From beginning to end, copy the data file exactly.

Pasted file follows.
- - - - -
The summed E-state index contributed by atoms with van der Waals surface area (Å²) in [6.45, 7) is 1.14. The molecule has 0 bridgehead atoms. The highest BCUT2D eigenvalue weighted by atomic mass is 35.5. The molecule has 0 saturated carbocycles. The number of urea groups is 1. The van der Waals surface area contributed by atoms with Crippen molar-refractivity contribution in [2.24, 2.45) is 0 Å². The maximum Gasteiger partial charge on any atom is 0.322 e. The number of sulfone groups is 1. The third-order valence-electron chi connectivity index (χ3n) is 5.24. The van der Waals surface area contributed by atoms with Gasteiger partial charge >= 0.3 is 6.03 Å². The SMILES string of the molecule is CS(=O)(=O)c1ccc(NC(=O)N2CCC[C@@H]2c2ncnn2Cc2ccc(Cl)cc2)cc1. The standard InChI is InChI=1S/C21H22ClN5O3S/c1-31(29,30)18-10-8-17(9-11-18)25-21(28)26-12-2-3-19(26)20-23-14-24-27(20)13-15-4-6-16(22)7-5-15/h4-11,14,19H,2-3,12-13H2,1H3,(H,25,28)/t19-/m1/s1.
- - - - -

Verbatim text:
The summed E-state index contributed by atoms with van der Waals surface area (Å²) in [6.45, 7) is 1.14. The molecule has 0 bridgehead atoms. The highest BCUT2D eigenvalue weighted by atomic mass is 35.5. The molecule has 0 saturated carbocycles. The number of urea groups is 1. The van der Waals surface area contributed by atoms with Crippen molar-refractivity contribution in [2.24, 2.45) is 0 Å². The maximum Gasteiger partial charge on any atom is 0.322 e. The number of sulfone groups is 1. The third-order valence-electron chi connectivity index (χ3n) is 5.24. The van der Waals surface area contributed by atoms with Gasteiger partial charge >= 0.3 is 6.03 Å². The SMILES string of the molecule is CS(=O)(=O)c1ccc(NC(=O)N2CCC[C@@H]2c2ncnn2Cc2ccc(Cl)cc2)cc1. The standard InChI is InChI=1S/C21H22ClN5O3S/c1-31(29,30)18-10-8-17(9-11-18)25-21(28)26-12-2-3-19(26)20-23-14-24-27(20)13-15-4-6-16(22)7-5-15/h4-11,14,19H,2-3,12-13H2,1H3,(H,25,28)/t19-/m1/s1.